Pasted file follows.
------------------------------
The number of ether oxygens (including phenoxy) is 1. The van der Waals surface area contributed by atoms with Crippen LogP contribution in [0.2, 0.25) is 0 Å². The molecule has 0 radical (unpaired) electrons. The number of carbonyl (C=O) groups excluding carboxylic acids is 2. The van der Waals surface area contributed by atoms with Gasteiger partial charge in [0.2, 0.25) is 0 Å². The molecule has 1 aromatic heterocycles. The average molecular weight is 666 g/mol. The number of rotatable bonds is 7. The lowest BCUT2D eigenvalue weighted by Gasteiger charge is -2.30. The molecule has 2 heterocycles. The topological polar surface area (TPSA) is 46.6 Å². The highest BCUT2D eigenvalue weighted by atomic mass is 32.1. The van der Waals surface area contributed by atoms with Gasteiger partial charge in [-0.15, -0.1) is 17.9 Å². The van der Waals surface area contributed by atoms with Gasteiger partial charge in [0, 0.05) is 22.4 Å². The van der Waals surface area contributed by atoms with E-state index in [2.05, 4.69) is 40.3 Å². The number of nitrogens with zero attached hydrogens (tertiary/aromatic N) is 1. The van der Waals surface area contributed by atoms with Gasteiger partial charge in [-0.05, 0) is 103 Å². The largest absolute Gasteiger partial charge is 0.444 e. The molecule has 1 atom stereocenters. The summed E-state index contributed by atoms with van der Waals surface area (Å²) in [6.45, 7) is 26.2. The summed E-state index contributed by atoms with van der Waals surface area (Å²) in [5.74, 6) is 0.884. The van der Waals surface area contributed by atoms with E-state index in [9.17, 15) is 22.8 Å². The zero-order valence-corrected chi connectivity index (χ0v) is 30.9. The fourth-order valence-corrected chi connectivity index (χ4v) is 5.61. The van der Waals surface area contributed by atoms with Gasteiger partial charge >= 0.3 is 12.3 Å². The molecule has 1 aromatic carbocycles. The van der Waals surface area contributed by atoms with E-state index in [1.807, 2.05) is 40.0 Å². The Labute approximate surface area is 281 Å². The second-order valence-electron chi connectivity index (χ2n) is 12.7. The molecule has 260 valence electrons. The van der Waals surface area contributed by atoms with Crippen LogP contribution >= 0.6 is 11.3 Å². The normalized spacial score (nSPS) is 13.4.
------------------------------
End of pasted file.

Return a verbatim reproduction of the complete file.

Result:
The number of ether oxygens (including phenoxy) is 1. The van der Waals surface area contributed by atoms with Crippen LogP contribution in [0.2, 0.25) is 0 Å². The molecule has 0 radical (unpaired) electrons. The number of carbonyl (C=O) groups excluding carboxylic acids is 2. The van der Waals surface area contributed by atoms with Gasteiger partial charge in [0.2, 0.25) is 0 Å². The molecule has 1 aromatic heterocycles. The average molecular weight is 666 g/mol. The number of rotatable bonds is 7. The lowest BCUT2D eigenvalue weighted by Gasteiger charge is -2.30. The molecule has 2 heterocycles. The topological polar surface area (TPSA) is 46.6 Å². The highest BCUT2D eigenvalue weighted by atomic mass is 32.1. The van der Waals surface area contributed by atoms with Gasteiger partial charge in [-0.15, -0.1) is 17.9 Å². The van der Waals surface area contributed by atoms with Gasteiger partial charge in [0, 0.05) is 22.4 Å². The van der Waals surface area contributed by atoms with E-state index in [2.05, 4.69) is 40.3 Å². The number of nitrogens with zero attached hydrogens (tertiary/aromatic N) is 1. The van der Waals surface area contributed by atoms with Gasteiger partial charge in [-0.05, 0) is 103 Å². The largest absolute Gasteiger partial charge is 0.444 e. The molecule has 1 atom stereocenters. The summed E-state index contributed by atoms with van der Waals surface area (Å²) in [6.45, 7) is 26.2. The summed E-state index contributed by atoms with van der Waals surface area (Å²) in [5.74, 6) is 0.884. The van der Waals surface area contributed by atoms with E-state index in [9.17, 15) is 22.8 Å². The zero-order valence-corrected chi connectivity index (χ0v) is 30.9. The fourth-order valence-corrected chi connectivity index (χ4v) is 5.61. The van der Waals surface area contributed by atoms with Gasteiger partial charge >= 0.3 is 12.3 Å². The molecule has 1 aromatic carbocycles. The van der Waals surface area contributed by atoms with E-state index in [1.807, 2.05) is 40.0 Å². The Labute approximate surface area is 281 Å². The second-order valence-electron chi connectivity index (χ2n) is 12.7. The molecule has 260 valence electrons. The van der Waals surface area contributed by atoms with Crippen LogP contribution >= 0.6 is 11.3 Å². The normalized spacial score (nSPS) is 13.4.